Reader Questions

Recently a follower on our FaceBook page asked an interesting question,  "Will ants die if they eat chocolate?"

The question is an intriguing one. As many of you probably already know, consuming chocolate can be fatal to dogs and cats. A friend of mine recently had to rush her dog to the vet because he ate most of a large cake with chocolate in it.

The compound that is toxic to dogs and cats is an alkaloid called theobromine. Chocolate also contains small amounts of another, related alkaloid: caffeine. In fact, theobromine is a chemical precursor to making caffeine in plants. (Some of the older literature suggests chocolate does not contain caffeine, but newer, more sophisticated chemical tests have shown that caffeine is indeed present in chocolate). See the Hershey website for a discussion of theobromine and caffeine in chocolate.

Caffeine is known to kill insects. Nathanson (1984) suggested that it was a naturally occurring pesticide, and showed that it can inhibit growth in tomato hornworm larvae. More recently, scientists have been looking at genetically modifying tobacco plants to make caffeine. Their thinking is that the caffeine would repel or kill insects that feed on the tobacco. In their experiments, the caterpillars of the tobacco cutworm and small white avoided eating plants treated with caffeine. It was a repellent (Kim, et al.).

What about in ants?

As personal experience, I had once used a chocolate-covered peanut butter candy as a bait for some ants.

The sidewalk ants seem to prefer the peanut butter, although possibly a couple are trying the chocolate. It isn't clear.

This fire ant also seems to be feeding on the peanut butter part. This highly-limited evidence might suggest ants might also be repelled by certain ingredients in chocolate.

Miyashira, et. al. recently looked at the effect of caffeine on leaf-cutter ants. They found that although there was "no conclusive effect" on the ants, the higher doses of caffeine did kill the mutualistic fungus that the ants use for food.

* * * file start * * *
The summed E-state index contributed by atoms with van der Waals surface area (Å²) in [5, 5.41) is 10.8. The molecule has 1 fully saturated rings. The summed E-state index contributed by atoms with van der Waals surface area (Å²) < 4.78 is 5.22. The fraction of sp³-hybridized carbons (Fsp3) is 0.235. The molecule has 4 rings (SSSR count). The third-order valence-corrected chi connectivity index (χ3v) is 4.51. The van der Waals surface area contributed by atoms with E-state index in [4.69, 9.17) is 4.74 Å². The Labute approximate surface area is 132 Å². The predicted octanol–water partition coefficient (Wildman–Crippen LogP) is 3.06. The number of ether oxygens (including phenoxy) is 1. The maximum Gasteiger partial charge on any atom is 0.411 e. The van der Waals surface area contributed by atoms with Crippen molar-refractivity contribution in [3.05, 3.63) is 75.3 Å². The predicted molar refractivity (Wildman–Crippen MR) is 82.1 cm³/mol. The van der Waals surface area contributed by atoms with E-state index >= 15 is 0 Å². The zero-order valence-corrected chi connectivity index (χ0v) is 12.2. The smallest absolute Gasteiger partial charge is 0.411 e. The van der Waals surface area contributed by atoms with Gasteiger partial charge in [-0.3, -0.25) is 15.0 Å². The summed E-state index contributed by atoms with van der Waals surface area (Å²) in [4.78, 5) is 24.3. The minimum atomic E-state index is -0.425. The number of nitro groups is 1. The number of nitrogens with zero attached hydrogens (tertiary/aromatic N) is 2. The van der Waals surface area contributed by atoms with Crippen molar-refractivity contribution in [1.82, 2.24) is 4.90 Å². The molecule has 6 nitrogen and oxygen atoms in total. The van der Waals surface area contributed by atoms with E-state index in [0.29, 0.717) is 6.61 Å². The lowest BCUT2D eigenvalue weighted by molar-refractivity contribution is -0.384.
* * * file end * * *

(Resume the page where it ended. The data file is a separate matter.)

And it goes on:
Back to our central question, can chocolate kill ants? Obviously caffeine can be a repellent and potentially have adverse effects on on insects. Caffeine is only a minor ingredient in chocolate, however. Chocolate is a conglomeration of some 300 different chemicals, any one of which could have an adverse effect on ants. Obviously more research needs to be done.

I was intrigued by this problem enough to set up a small experiment. I let you know more about that in an upcoming post.

What do you think? Do you know if chocolate has an effect on ants?


Kim YS, Uefuji H, Ogita S, Sano, H. (2006). Transgenic tobacco plants producing caffeine: a potential new strategy for insect pest control. Transgenic Res. 15(6):  667-72. (Abstract at PubMed) (Google the title for a free .pdf version)

Carlos H Miyashira, Daniel G Tanigushi, Adriana M Gugliotta, Déborah YAC Santos. (2012). Influence of caffeine on the survival of leaf-cutting ants Atta sexdens rubropilosa and in vitro growth of their mutualistic fungus. Pest Management Science. 68 (6): 935–940.

Nathanson, James A. (1984). Caffeine and related methylxanthines: possible naturally occurring pesticides. Science 226: 184-187.

For more about chocolate and how it is made:

Ask-a-Scientist at Binghamton has general information about how chocolate is made

For more depth try The Science of Chocolate by S.T. Beckett (link goes to an excerpt at Google Books)

Recently a reader had a question about ant anatomy. "I want to know the division of the ant's body where the head, chest and abdomen and what is from the antennae and legs and wings, eyes, etc."

In general, insects have three body parts: the head, thorax, and abdomen.

In ants, however, the main body parts are not as easy to tell apart.

When adult ants are developing their lovely thin “waists” within the pupa, a bit of the true abdomen gets pressed up against the thorax, and the rest of the abdomen becomes the "waist" and the hind section. When ant biologists realized this problem, they thought,  “Hum, we can’t really call that middle section a thorax, if it’s really a thorax and a bit of abdomen pushed together. And we can’t call the back section an abdomen if it’s only part of the abdomen… so we’ll call the middle part a mesosoma (in older literature an alitrunk) and the back part a gaster (or metasoma)." The thin part between the mesosoma and gaster is called the petiole. The head is still a head.